Researchers Develop Soft Robot That Can Grow Itself

Posted: Jul 21 2017, 5:12pm CDT | by , Updated: Jul 21 2017, 5:24pm CDT, in News | Latest Science News

Researchers Develop Robot That Can Grow Itself
Credit: Stanford University

Plant-inspired soft robot could be used in search and resuce missions

Researchers from Stanford University and UC Santa Barbara have created a new soft robot that can increase its length thousands of times and squeeze through the tightest of spaces. Inspired by fast-climbing vines, fungi or nerve cells, this robot could one day be used to save lives in search and rescue missions as it can crawl through the rubble after disaster and reach places that humans cannot.

"When you think about robots today, the majority of them are in the world of factories," said lead researcher and UCSB mechanical engineer Elliot Hawkes. "But there's a big push right now to see if we can create robots that could actually live and help out in the human world.”

The new robot works on the same principle as plants, growing in length from the tip and controlling its direction based on what it senses externally. However, the robot can do so at a faster speed. It can navigate its environment at a speed of 35 kilometers per hour and can extend up to 72 meters. The robot consists of a soft tube that is folded inside itself and expands through pressurized inflation. Its direction can be changed by controlling the airflow of its chambers.

“Pressure is the driving force," said Hawkes. “It helps these robots get through really constrained environments because there isn't any sliding.”

The most interesting aspect of the robot design is the independent movement of the tip that does not rely on the movement of the rest of the body. Unlike an inflating balloon, the pressure does not cause expansion throughout the body but rather extends its tip.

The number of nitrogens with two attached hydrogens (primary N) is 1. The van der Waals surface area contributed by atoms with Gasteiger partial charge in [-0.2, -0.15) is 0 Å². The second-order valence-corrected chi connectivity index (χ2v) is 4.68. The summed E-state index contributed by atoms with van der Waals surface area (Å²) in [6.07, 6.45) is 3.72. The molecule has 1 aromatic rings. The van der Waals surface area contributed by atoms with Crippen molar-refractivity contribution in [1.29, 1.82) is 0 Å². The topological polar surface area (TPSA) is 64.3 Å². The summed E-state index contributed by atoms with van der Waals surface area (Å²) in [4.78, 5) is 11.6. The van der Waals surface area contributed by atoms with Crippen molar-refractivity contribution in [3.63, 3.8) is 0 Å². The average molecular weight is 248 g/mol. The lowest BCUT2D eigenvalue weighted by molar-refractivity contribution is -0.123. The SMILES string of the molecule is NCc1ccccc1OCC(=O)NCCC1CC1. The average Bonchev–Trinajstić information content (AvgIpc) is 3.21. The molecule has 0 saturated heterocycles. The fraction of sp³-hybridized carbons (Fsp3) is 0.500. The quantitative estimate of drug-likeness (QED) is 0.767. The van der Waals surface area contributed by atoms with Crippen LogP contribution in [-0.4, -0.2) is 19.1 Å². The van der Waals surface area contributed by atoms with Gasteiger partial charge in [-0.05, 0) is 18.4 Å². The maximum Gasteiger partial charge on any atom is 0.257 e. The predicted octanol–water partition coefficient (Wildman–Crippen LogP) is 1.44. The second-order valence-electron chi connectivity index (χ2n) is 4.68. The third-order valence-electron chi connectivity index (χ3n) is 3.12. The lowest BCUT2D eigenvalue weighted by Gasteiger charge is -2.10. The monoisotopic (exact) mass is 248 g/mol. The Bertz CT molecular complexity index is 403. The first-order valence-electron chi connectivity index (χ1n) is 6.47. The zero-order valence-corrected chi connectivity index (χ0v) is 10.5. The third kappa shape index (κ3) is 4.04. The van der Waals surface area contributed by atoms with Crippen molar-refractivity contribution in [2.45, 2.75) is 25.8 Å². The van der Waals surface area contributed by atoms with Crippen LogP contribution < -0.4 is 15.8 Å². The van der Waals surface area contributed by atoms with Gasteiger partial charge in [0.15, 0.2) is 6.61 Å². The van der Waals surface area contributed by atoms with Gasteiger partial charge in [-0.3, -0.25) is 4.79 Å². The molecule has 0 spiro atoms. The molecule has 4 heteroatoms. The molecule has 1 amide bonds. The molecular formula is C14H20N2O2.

“The body lengthens as the material extends from the end but the rest of the body doesn't move," explained Elliot Hawkes. "The body can be stuck to the environment or jammed between rocks, but that doesn't stop the robot because the tip can continue to progress as new material is added to the end.”

In the lab, researchers demonstrated how the robot can be used in many ways. With a camera on its tip, researchers allowed the robot to run through some challenging tests and showed that it can easily move through different obstacles such as lifting a larger crate, sneaking through very small gaps, navigating a maze or swimming through glue.

“The applications we’re focusing on are those where the robot moves through a difficult environment, where the features are unpredictable and there are unknown spaces,” said co-author Laura Blumenschein. “If you can put a robot in these environments and it's unaffected by the obstacles while it's moving, you don't need to worry about it getting damaged or stuck as it explores.”

The robot is still in its very early stages but researchers are working to make the robot more functional in order to serve a wide range of purposes.

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Hira Bashir covers daily affairs around the world.




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